This article is published in the March 2011 issue.

NCWIT Offers Community, Resources, and Results

By J. McGrath Cohoon

How does your organization contribute to building a better future for and through computing? Are you having a broad positive impact? NCWIT can help with that.

NCWIT, the National Center for Women & Information Technology, was founded in 2004 as a non-profit coalition of organizations that develops and amplifies efforts to diversify computing. NCWIT’s leadership team consists of the co-founders—Lucy Sanders, Robert Schnabel, and Telle Whitney—along with elected leaders and support staff from each of the NCWIT Alliances. Together, they oversee strategic and operational decisions and guide the implementation of NCWIT’s mission. That mission is to create community, resources, and awareness that strengthen the computing workforce and advance technology innovation through women’s full participation. Reaching this goal is crucial for many reasons, including our nation’s economic success, security, and progress toward a just and equitable society.

NCWIT convenes and provisions a growing coalition of over 200 prominent corporations, academic institutions, government agencies, and non-profits organized into Alliances. Annual NCWIT summits bring these groups together; NCWIT research-based materials identify and explain effective interventions for promoting diversity; and NCWIT campaigns, publications, and awards spread awareness of gender issues in Information Technology. In collaboration with and through its member organizations, NCWIT serves as a learning community that works toward reforms across the full education and career spectrum, helping to keep the IT industry strong and healthy. Evidence suggests that NCWIT is making progress.

Alliances Focus on Reform They Can Influence

Member organizations form Alliances and work together on conditions that affect girls and women in computing. These Alliances are communities of academic, workforce, K-12, and entrepreneurial institutions that employ evidence-based practices in their reform efforts. The Academic Alliance (AA), for example, includes 151 higher education institutions focused on computing education and organizational culture. Currently, the members are working together on four projects: 1) a toolkit for designing research experiences for undergraduate women, 2) sharing their own experiences with practices that improve the gender balance in computing, 3) recruiting and engaging new members, and 4) offering a webinar series. All of these projects incorporate relevant research findings and assessment methods from sociology, psychology, communication, and other disciplines that study the relationship between gender and technology, pedagogy that engages diverse students, or organizational change. NCWIT supports these Academic Alliance efforts with its Seed Fund (sponsored by Microsoft Research), its new Student Chapter Fund (sponsored by Return Path), and through an NSF-funded Extension Services program.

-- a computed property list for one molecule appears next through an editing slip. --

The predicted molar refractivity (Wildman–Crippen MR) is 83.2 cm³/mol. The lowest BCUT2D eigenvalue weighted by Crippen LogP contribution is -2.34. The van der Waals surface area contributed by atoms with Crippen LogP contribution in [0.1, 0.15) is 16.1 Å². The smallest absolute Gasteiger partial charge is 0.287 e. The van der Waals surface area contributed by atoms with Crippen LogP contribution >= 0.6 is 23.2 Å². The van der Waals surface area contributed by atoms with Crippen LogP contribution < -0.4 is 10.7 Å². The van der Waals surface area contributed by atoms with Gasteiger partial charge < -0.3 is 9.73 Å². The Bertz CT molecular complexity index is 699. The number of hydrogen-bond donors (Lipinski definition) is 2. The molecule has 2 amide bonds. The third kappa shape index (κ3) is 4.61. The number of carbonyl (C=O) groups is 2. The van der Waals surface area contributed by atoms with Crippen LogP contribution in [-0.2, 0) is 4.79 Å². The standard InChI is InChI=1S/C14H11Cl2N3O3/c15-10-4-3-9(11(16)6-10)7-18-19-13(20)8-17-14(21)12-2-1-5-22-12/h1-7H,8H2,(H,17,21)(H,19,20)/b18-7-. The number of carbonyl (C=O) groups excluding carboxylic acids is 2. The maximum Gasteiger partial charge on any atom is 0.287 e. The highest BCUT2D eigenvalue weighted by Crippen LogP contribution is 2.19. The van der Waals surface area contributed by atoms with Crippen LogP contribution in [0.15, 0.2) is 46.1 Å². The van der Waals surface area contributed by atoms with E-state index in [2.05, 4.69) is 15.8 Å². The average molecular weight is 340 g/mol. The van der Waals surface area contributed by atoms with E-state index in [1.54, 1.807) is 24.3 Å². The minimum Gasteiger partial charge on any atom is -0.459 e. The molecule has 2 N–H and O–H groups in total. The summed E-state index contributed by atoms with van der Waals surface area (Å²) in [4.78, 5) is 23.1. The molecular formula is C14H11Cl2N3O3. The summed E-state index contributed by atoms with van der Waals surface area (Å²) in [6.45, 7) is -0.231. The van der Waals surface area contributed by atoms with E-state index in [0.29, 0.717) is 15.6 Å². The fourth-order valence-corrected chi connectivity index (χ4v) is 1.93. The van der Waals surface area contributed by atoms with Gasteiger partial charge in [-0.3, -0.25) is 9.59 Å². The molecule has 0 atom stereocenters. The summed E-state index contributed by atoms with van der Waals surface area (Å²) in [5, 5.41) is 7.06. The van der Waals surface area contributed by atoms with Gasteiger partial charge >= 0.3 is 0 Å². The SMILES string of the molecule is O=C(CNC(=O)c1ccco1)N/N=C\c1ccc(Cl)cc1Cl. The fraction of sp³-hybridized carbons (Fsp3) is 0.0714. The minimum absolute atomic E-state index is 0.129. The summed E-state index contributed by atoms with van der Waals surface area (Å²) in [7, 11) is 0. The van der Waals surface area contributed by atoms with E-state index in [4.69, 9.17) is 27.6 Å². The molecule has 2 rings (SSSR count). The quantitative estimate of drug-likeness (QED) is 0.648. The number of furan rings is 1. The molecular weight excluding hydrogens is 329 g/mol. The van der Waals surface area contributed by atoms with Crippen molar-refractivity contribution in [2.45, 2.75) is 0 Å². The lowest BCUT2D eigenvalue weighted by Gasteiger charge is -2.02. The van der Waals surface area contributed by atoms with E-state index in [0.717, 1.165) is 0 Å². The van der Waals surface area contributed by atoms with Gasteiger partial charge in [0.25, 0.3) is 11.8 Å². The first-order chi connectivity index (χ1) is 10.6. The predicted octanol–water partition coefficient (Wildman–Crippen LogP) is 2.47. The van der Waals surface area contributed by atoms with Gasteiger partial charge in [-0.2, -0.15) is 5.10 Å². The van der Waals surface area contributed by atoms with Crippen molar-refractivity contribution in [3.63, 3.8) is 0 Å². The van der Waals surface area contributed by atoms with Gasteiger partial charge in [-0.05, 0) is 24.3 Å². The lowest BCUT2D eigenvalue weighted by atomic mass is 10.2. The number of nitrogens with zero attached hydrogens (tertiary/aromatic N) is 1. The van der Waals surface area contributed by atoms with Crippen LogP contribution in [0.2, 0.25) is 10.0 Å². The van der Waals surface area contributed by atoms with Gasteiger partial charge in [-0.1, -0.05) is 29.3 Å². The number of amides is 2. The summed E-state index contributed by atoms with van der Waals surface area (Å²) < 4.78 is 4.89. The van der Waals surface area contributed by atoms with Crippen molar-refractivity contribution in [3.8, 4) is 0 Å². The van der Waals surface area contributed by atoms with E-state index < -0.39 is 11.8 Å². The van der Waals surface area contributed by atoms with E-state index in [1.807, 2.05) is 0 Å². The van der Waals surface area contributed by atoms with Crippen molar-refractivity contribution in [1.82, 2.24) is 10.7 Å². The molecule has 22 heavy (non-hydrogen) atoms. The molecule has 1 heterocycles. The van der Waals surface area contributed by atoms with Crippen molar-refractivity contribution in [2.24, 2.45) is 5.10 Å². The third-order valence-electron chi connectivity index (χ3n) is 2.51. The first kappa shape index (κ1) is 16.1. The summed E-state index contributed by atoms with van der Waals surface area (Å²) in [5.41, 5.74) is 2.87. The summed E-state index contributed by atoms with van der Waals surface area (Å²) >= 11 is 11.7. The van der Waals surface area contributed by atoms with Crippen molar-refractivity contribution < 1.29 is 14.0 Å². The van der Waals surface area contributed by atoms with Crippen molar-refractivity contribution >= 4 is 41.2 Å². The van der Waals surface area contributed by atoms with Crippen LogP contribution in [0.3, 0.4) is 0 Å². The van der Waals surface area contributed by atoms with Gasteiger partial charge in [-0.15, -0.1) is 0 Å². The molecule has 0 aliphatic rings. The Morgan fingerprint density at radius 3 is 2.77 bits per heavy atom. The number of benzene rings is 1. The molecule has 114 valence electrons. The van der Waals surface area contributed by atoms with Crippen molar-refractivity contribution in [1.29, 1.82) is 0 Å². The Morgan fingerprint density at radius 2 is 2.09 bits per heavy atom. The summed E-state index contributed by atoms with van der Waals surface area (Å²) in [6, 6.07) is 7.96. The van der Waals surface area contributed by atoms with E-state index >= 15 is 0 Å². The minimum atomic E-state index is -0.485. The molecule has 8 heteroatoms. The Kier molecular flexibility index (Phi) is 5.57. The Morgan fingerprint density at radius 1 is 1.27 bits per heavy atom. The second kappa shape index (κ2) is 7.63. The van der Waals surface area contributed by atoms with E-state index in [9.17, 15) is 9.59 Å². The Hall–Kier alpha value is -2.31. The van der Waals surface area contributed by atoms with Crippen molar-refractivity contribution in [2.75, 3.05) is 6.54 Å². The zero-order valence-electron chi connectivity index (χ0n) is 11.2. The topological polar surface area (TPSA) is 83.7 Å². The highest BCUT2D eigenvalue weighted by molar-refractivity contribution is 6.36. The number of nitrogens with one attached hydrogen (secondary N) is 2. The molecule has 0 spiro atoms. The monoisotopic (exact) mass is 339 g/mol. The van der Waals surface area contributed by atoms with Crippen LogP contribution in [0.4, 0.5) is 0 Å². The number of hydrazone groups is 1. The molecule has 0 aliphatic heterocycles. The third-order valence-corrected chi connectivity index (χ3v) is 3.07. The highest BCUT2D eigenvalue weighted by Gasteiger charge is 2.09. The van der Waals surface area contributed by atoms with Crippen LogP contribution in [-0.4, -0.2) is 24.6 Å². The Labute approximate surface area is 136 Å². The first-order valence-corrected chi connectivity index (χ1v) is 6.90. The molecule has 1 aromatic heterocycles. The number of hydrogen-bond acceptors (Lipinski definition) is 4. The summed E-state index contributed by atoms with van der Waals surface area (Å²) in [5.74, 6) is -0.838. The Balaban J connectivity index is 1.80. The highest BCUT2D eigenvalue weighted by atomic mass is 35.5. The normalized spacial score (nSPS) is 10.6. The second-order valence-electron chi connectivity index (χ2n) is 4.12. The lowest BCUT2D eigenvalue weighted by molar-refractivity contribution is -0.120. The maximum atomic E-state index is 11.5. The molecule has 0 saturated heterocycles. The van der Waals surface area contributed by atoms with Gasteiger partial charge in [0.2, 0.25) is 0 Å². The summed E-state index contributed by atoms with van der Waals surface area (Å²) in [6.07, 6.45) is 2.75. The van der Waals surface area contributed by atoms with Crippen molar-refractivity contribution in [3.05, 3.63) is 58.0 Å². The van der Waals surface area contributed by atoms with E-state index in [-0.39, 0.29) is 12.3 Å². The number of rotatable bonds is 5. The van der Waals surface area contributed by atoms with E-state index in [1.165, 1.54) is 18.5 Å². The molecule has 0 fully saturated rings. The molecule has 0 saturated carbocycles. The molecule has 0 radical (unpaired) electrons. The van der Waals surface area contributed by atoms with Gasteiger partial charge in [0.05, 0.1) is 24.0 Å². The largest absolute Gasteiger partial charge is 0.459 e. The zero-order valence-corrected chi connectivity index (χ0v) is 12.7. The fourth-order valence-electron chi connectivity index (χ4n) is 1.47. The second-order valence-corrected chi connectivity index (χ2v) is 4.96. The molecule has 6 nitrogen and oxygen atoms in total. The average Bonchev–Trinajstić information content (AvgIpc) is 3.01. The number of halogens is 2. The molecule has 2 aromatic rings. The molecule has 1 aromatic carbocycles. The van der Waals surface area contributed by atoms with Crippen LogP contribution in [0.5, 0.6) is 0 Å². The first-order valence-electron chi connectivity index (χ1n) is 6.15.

The NCWIT Extension Services for Undergraduate Programs (ES-UP) provides trained consultants and program evaluators who serve AA members. The consultants first seek to understand conditions and issues specific to their client departments, and then make research-based recommendations for improving women’s recruitment and retention. Consultants support faculty in strategically planning and evaluating the reforms their departments undertake, collect data to document progress, and assist with disseminating word of client accomplishments. Like all NCWIT resources, this valuable service is free to AA members thanks to funding from NCWIT sponsors.